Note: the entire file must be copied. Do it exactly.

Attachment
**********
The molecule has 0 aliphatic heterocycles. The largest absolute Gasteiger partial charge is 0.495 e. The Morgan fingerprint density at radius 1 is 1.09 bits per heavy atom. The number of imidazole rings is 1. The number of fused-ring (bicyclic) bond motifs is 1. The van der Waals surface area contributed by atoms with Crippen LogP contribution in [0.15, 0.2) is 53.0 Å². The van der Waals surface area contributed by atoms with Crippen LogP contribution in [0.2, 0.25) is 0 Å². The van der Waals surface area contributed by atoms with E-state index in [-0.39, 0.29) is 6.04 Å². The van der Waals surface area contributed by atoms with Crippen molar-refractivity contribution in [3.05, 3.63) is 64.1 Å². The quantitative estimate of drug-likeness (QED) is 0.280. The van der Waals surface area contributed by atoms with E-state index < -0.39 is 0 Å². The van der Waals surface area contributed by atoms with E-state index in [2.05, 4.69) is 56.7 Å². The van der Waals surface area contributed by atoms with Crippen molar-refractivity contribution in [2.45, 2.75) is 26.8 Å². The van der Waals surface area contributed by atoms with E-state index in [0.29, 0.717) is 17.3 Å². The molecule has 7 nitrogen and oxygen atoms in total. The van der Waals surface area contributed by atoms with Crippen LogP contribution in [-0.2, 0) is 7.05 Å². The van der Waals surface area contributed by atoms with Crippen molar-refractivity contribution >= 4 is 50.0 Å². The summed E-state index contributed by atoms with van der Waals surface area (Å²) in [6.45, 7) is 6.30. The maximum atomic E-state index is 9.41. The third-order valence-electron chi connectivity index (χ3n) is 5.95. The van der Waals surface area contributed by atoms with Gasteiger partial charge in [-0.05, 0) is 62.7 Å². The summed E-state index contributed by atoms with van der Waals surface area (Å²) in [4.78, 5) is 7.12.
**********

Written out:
The molecule has 0 aliphatic heterocycles. The largest absolute Gasteiger partial charge is 0.495 e. The Morgan fingerprint density at radius 1 is 1.09 bits per heavy atom. The number of imidazole rings is 1. The number of fused-ring (bicyclic) bond motifs is 1. The van der Waals surface area contributed by atoms with Crippen LogP contribution in [0.15, 0.2) is 53.0 Å². The van der Waals surface area contributed by atoms with Crippen LogP contribution in [0.2, 0.25) is 0 Å². The van der Waals surface area contributed by atoms with E-state index in [-0.39, 0.29) is 6.04 Å². The van der Waals surface area contributed by atoms with Crippen molar-refractivity contribution in [3.05, 3.63) is 64.1 Å². The quantitative estimate of drug-likeness (QED) is 0.280. The van der Waals surface area contributed by atoms with E-state index < -0.39 is 0 Å². The van der Waals surface area contributed by atoms with E-state index in [2.05, 4.69) is 56.7 Å². The van der Waals surface area contributed by atoms with Crippen molar-refractivity contribution in [2.45, 2.75) is 26.8 Å². The van der Waals surface area contributed by atoms with E-state index in [0.29, 0.717) is 17.3 Å². The molecule has 7 nitrogen and oxygen atoms in total. The van der Waals surface area contributed by atoms with Crippen LogP contribution in [-0.2, 0) is 7.05 Å². The van der Waals surface area contributed by atoms with Crippen molar-refractivity contribution >= 4 is 50.0 Å². The summed E-state index contributed by atoms with van der Waals surface area (Å²) in [6.45, 7) is 6.30. The maximum atomic E-state index is 9.41. The third-order valence-electron chi connectivity index (χ3n) is 5.95. The van der Waals surface area contributed by atoms with Gasteiger partial charge in [-0.05, 0) is 62.7 Å². The summed E-state index contributed by atoms with van der Waals surface area (Å²) in [4.78, 5) is 7.12.